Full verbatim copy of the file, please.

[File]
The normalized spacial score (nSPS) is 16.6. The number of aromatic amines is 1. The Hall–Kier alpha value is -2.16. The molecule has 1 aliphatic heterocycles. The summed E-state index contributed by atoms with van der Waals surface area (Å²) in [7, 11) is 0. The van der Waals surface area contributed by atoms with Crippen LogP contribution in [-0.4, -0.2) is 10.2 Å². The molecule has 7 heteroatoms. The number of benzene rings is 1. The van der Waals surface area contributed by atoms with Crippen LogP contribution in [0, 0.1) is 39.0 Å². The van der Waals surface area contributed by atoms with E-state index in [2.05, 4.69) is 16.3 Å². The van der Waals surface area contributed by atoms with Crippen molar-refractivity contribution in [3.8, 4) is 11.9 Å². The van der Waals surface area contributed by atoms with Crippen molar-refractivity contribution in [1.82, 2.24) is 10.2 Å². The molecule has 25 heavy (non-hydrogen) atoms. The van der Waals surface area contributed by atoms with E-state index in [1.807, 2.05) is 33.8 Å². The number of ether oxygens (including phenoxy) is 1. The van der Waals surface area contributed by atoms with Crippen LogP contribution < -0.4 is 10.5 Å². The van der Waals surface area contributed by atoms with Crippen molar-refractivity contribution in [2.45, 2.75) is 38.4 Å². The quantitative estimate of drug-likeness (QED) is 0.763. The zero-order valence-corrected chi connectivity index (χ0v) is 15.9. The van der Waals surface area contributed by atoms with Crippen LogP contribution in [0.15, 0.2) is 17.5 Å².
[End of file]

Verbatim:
The normalized spacial score (nSPS) is 16.6. The number of aromatic amines is 1. The Hall–Kier alpha value is -2.16. The molecule has 1 aliphatic heterocycles. The summed E-state index contributed by atoms with van der Waals surface area (Å²) in [7, 11) is 0. The van der Waals surface area contributed by atoms with Crippen LogP contribution in [-0.4, -0.2) is 10.2 Å². The molecule has 7 heteroatoms. The number of benzene rings is 1. The van der Waals surface area contributed by atoms with Crippen LogP contribution in [0, 0.1) is 39.0 Å². The van der Waals surface area contributed by atoms with E-state index in [2.05, 4.69) is 16.3 Å². The van der Waals surface area contributed by atoms with Crippen molar-refractivity contribution in [3.8, 4) is 11.9 Å². The van der Waals surface area contributed by atoms with Crippen molar-refractivity contribution in [1.82, 2.24) is 10.2 Å². The molecule has 25 heavy (non-hydrogen) atoms. The van der Waals surface area contributed by atoms with E-state index in [1.807, 2.05) is 33.8 Å². The number of ether oxygens (including phenoxy) is 1. The van der Waals surface area contributed by atoms with Crippen LogP contribution < -0.4 is 10.5 Å². The van der Waals surface area contributed by atoms with Crippen molar-refractivity contribution in [2.45, 2.75) is 38.4 Å². The quantitative estimate of drug-likeness (QED) is 0.763. The zero-order valence-corrected chi connectivity index (χ0v) is 15.9. The van der Waals surface area contributed by atoms with Crippen LogP contribution in [0.15, 0.2) is 17.5 Å².